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Monday, April 8, 2019
In this lecture, Hovannisian discusses the origins and development of his course at UCLA on Armenian oral history, as well as the uses and potential misuses of oral testimony. His former students Lorna Touryan Miller, Tamar Mashigian and Salpi Ghazarian share their own impressions and experiences in adding to the collection. 
Monday, August 26, 2013
March 25, 2010: This plenary session follows up on earlier breakout sessions that addressed issues related to how context, teaching methodologies, and teaching objectives differ based on course discipline. This session is moderated by Mark Baker (Associate Professor, Holocaust and Genocide Studies, Monash University, Melbourne, Australia). One representative from each of the four groups reports on:
Friday, March 13, 2015
Digital Archives such as the VHA have unbounded teaching potential. The focus of this panel is on how putting such archives to pedagogical use presents unique challenges for instructors, but also innovative opportunities for students to engage with visual testimony. The panelists will explore the themes of creating a dialogue between the student and the testimony through repeated exposure, editing and understanding narratives. Chair: Todd Presner, Ph.D.Christina Isabel BrüningDJ Johnson, M.F.A.Roy Schwartzman, Ph.D.
Tuesday, October 18, 2016
Paula Cuellar Cuellar, 2016-2017 USC Shoah Foundation Center for Advanced Genocide Research Center Graduate Research Fellow, discuss esher dissertation research on scorched earth operations in Guatemala and El Salvador.
Thursday, July 11, 2013
Lilli reflects on the hardships of her life in the wartime Shanghai, China, and discusses the coping mechanism she had developed as a refugee, learning to live one day at a time.
Monday, August 26, 2013
March 25, 2010: This session covers four presentations by faculty who have integrated the Institute’s testimonies into their courses in disciplines ranging from French and Italian, Didactics, Communication Studies, and Religious Studies. This session is moderated by Carolyn Ellis, Professor of Communications and Sociology, University of South Florida.
Monday, May 20, 2013
Professors Holly Willis and Steve Anderson of USC’s Institute for Multimedia Literacy lead a discussion with educators about considerations for making “ethical” editorial decision when developing videos that use eyewitness testimony.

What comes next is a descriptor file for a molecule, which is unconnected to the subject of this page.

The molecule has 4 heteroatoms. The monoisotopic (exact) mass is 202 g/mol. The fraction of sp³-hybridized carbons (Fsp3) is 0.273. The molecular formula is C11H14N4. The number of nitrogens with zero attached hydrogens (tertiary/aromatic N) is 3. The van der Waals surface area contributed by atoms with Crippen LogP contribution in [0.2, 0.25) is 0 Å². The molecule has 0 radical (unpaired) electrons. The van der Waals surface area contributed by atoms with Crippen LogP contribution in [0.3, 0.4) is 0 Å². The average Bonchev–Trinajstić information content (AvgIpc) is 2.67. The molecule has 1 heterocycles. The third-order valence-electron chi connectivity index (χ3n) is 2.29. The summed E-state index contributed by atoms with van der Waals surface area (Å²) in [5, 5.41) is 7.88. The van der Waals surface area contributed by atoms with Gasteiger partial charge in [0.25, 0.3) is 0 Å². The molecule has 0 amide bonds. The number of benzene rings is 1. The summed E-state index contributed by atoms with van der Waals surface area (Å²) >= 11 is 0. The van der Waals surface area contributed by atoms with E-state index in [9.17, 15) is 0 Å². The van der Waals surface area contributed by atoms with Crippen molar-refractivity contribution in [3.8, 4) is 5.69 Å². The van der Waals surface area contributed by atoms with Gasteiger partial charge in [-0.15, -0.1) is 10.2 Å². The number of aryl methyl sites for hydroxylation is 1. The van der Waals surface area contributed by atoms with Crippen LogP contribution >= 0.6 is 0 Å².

Tuesday, December 15, 2015
Bulgarian actress, Rebeka Arabova reflects on the capital of Bulgaria, Sofia and discusses how the war and the Holocaust had affected her childhood development, her entire life, and her personality.
Tuesday, October 18, 2016
Jewish survivor Walter Absil discusses how he developed his fake name when hiding from the Germans and how he gained the name "Walter Absil." This clip is part of the Visual History Archive's Montreal Holocaust Memorial Centre collection.
Friday, January 20, 2017
100 Days to Inspire Respect Researchers have studied hate in order to deepen their understanding of how people develop the emotions and actions associated with hate. Learn more about their findings by watching the video, "What is Hate?"
Wednesday, March 19, 2014
Seventeen students and alumni of Comcast’s and One Economy's Digital Connectors Program piloted the Institute’s new online application, IWitness. During the program, students utilized IWitness to develop video projects that explored their understanding of the Holocaust and its connection to their own lives.Hear students and educators at the Digital Connectors Program speak about their experience.
Friday, March 25, 2016
Henry Laurant remembers the first time he experienced anti-Semitism in Nazi Germany. He was targeted by other children who were influenced by Nazi rhetoric. His testimony is featured in the multimedia professional development program, Echoes and Reflections.
Thursday, August 4, 2016
Highlights of the 2016 Master Teacher program in Budapest. A USC Shoah Foundation’s professional development initiative, Master Teacher (formerly Teaching with Testimony) is a two-year program that incorporates workshops, mentoring, and community building to prepare educators to search for and utilize testimony from the Visual History Archive, as well as other digital learning tools such as IWitness.
Friday, February 24, 2017
100 Days to Inspire Respect Carl Wilkens, head of the Adventist Development and Relief Agency International in Kigali, Rwanda, was the only American who stayed in Rwanda during the genocide. He explains his decision to stay.